PDN Photo of the Day

Photographing the Secret World of Plankton

Like the tiny creatures he photographs, Ryo Minemizu floats and drifts in the world’s oceans while taking pictures. “The Secret World of Plankton,” on view at Foto Care in New York City from June 21 to 24, presents the otherworldly things he finds—larval forms of jellyfish, octopi, eels and fish, and translucent beings that look like flowers or butterflies. The organisms are the most abundant form of life on earth and play a critical role in the marine food chain. Working for stretches of up to eight hours at a time in the water and using a lighting system he developed (and is now promoting), along with a shallow depth of field, Minemizu captures animals and plants that might otherwise be invisible, transforming them into delicate neon abstractions. As Minemizu writes, marine life encompasses a huge range of species, but we encounter only a fraction of them. “The diversity of life is immense, but people only see part of it,” he writes in a statement. His mission, he says, is “to share these discoveries and wonders with as many people as possible.”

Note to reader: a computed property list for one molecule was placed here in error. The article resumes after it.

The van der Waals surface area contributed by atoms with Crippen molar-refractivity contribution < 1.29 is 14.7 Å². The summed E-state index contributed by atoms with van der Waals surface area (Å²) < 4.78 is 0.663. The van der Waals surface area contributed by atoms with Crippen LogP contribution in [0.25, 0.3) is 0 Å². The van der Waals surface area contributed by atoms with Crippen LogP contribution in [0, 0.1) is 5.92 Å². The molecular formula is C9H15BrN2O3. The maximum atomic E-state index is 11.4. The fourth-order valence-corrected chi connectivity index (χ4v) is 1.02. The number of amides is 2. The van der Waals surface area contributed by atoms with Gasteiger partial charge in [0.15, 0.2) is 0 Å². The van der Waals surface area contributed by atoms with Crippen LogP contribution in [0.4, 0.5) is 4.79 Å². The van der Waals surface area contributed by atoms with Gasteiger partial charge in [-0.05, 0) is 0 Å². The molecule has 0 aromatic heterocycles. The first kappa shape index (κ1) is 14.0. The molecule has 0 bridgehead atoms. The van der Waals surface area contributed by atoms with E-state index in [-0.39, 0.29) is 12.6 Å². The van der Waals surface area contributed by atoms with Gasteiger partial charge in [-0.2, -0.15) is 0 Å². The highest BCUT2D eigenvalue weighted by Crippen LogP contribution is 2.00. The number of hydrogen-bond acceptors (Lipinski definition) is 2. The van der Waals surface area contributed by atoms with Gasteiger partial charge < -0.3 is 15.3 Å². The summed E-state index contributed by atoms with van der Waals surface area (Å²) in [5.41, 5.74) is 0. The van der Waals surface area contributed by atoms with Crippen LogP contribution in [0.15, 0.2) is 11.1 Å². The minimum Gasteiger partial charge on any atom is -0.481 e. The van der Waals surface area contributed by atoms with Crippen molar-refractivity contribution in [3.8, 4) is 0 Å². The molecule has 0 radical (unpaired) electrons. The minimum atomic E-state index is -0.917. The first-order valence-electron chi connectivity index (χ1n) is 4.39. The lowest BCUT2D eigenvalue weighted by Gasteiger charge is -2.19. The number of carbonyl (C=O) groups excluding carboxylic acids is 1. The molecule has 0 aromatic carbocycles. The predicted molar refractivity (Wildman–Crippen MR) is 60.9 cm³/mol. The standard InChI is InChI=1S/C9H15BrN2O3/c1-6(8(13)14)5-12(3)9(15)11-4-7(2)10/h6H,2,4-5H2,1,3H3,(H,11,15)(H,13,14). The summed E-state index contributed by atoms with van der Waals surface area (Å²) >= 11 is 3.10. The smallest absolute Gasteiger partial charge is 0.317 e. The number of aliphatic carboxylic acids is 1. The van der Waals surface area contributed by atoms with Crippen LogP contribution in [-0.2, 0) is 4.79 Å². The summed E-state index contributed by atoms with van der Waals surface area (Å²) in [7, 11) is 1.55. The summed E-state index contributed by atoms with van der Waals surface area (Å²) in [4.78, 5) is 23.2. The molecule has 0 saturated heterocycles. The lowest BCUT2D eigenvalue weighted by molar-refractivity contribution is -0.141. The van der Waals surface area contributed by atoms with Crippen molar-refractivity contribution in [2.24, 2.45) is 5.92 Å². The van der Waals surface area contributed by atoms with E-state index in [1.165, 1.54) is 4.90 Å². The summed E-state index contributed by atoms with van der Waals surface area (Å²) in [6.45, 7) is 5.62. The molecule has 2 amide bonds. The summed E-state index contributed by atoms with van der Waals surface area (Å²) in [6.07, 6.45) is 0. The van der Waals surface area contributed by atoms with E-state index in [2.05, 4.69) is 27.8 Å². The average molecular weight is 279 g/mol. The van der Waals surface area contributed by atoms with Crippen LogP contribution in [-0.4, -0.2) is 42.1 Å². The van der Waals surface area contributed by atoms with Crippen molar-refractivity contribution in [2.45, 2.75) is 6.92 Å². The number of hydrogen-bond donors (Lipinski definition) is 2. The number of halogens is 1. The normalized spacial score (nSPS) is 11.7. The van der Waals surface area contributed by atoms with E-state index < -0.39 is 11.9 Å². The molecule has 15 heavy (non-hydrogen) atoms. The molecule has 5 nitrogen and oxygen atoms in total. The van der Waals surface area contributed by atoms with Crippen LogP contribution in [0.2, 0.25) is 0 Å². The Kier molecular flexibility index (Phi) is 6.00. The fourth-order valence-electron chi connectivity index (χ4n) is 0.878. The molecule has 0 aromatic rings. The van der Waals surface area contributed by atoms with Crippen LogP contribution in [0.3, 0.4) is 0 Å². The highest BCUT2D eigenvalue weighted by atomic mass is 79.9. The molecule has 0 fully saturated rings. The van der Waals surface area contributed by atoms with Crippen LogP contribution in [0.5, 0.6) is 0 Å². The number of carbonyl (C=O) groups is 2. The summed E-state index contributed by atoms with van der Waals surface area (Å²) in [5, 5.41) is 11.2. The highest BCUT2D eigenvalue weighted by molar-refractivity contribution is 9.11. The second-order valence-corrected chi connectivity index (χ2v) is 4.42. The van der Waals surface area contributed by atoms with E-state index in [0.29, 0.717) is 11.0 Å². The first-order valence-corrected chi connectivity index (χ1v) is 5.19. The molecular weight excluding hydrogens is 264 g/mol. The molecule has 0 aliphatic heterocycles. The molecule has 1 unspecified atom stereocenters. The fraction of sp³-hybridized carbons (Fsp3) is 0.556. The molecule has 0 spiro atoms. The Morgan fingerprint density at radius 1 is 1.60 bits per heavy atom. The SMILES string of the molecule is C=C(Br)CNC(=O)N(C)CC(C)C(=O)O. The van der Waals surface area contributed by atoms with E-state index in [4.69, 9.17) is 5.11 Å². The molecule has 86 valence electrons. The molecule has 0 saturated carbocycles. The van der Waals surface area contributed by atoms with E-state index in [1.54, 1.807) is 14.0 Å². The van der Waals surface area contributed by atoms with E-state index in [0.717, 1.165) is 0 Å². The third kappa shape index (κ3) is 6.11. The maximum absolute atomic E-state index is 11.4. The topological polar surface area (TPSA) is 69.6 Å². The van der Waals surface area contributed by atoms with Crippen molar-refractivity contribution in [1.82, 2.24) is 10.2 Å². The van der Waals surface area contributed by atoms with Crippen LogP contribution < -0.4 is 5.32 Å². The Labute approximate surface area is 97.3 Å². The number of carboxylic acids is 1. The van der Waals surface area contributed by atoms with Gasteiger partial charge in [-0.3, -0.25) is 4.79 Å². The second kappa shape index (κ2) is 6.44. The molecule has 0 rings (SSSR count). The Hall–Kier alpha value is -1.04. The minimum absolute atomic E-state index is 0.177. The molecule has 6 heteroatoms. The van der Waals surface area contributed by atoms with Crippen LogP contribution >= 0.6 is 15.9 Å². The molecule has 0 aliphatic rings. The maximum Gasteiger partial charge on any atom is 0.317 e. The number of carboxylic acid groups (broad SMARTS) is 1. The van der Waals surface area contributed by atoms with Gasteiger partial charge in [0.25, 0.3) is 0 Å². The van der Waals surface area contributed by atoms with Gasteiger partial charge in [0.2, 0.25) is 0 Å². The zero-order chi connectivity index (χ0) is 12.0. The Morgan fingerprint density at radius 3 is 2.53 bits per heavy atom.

Related Stories:
The Secret Life of Jellyfish
On the Boat with New England Shark Hunters
What’s Your Niche?: Andrew Paul Leonard, Micrographer (for PDN subscribers; login required)

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